On Our Shelves Now
Named one of the Ten Best Books of 2016 by the New York Times, a spirited account of a major intellectual movement of the twentieth century and the revolutionary thinkers who came to shape it, by the best-selling author of How to Live Sarah Bakewell.
Paris, 1933: three contemporaries meet over apricot cocktails at the Bec-de-Gaz bar on the rue Montparnasse. They are the young Jean-Paul Sartre, Simone de Beauvoir, and longtime friend Raymond Aron, a fellow philosopher who raves to them about a new conceptual framework from Berlin called Phenomenology. "You see," he says, "if you are a phenomenologist you can talk about this cocktail and make philosophy out of it!"
It was this simple phrase that would ignite a movement, inspiring Sartre to integrate Phenomenology into his own French, humanistic sensibility, thereby creating an entirely new philosophical approach inspired by themes of radical freedom, authentic being, and political activism. This movement would sweep through the jazz clubs and cafés of the Left Bank before making its way across the world as Existentialism.
Featuring not only philosophers, but also playwrights, anthropologists, convicts, and revolutionaries, At the Existentialist Café follows the existentialists' story, from the first rebellious spark through the Second World War, to its role in postwar liberation movements such as anti-colonialism, feminism, and gay rights. Interweaving biography and philosophy, it is the epic account of passionate encounters--fights, love affairs, mentorships, rebellions, and long partnerships--and a vital investigation into what the existentialists have to offer us today, at a moment when we are once again confronting the major questions of freedom, global responsibility, and human authenticity in a fractious and technology-driven world.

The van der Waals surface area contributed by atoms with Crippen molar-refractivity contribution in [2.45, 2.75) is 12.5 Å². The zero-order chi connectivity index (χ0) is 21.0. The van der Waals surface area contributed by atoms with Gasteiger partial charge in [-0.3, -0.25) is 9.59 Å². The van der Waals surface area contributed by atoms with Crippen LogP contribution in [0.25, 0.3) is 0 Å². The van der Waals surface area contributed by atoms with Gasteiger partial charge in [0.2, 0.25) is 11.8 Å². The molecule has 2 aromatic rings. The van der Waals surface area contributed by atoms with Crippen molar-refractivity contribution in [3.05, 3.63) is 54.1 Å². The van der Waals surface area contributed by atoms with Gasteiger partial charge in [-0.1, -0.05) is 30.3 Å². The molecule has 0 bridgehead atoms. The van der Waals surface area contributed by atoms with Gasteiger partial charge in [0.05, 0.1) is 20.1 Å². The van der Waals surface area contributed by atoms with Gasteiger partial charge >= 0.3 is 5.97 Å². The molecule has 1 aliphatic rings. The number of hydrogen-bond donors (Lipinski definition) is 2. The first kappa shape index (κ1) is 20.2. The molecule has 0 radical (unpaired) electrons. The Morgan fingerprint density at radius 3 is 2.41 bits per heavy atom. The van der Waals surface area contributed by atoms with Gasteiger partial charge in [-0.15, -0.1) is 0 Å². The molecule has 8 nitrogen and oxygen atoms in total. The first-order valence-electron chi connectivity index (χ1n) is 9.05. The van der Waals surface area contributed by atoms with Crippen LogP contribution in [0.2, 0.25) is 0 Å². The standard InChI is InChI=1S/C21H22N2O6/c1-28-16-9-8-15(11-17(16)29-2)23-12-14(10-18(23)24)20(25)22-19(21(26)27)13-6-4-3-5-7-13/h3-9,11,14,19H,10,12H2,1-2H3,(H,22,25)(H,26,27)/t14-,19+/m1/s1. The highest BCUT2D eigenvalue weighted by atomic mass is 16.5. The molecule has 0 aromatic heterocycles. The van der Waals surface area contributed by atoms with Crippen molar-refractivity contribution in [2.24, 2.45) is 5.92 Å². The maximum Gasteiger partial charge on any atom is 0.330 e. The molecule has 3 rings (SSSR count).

About the Author
Sarah Bakewell was a bookseller and a curator of early printed books at the Wellcome Library before publishing her highly acclaimed biographies The Smart, The English Dane, and the best-selling How to Live: A Life of Montaigne, which won the National Book Critics Circle Award for Biography. In addition to writing, she now teaches in the Masters of Studies in Creative Writing at Kellogg College, University of Oxford.
"We're in the middle of a boom in serious popularizing books that try to bring us closer to the classics by anchoring them in the lives of their creators, books like Stephen Greenblatt's Will In The World, which explores how young Shakespeare made himself into Will Shakespeare, and Sarah Bakewell's At The Existentialist Cafe, which grounds the work of Sartre, Camus, de Beauvoir and others in their gaudy personal experience." —NPR’S FRESH AIR
“At the Existentialist Café is a tale told in a personal, engaging way, with frank opinions on the readability of the texts concerned. It weaves together philosophy with biography and historical context (cafés, jazz and zazous, the smuggling of unpublished papers from occupied territories), and follows How to Live in its attractive use of illustrations amongst the text.” —LA TERRASSE
“Writing about that many huge thinkers in that huge of a world event would seem to make for an epic huge serious tome. But Bakewell handles everything—the development in thinking, the feuds, the historical context—smoothly and gracefully and with good humor, with no sense of drudge-y academic philosophy-talk. Reading At The Existentialist Café is like sitting down with her at the Existentialist Café, as friends, and she’s pointing over at the table with all the eccentrics shouting over each other and she’s giving you the scoop, the skinny, the gossip, because she’s hung out with them, sat at the table. You want to sit at the table with her. Even just to listen.” —ENTROPY MAGAZINE
“[a]n erudite page-turner… Bakewell’s book brought to life, warts and all, the characters who shaped the new philosophy of existentialism, a way of thinking about everyday life that aims at describing human experience as fully and vividly as possible. Narrating the story of existentialism in its historical context and in richly evocative detail, Bakewell charted the intellectual and personal encounters among the ever-evolving, frequently fractious circle of philosophers and social critics centered around Sartre and de Beauvoir.” —LOS ANGELES REVIEW OF BOOKS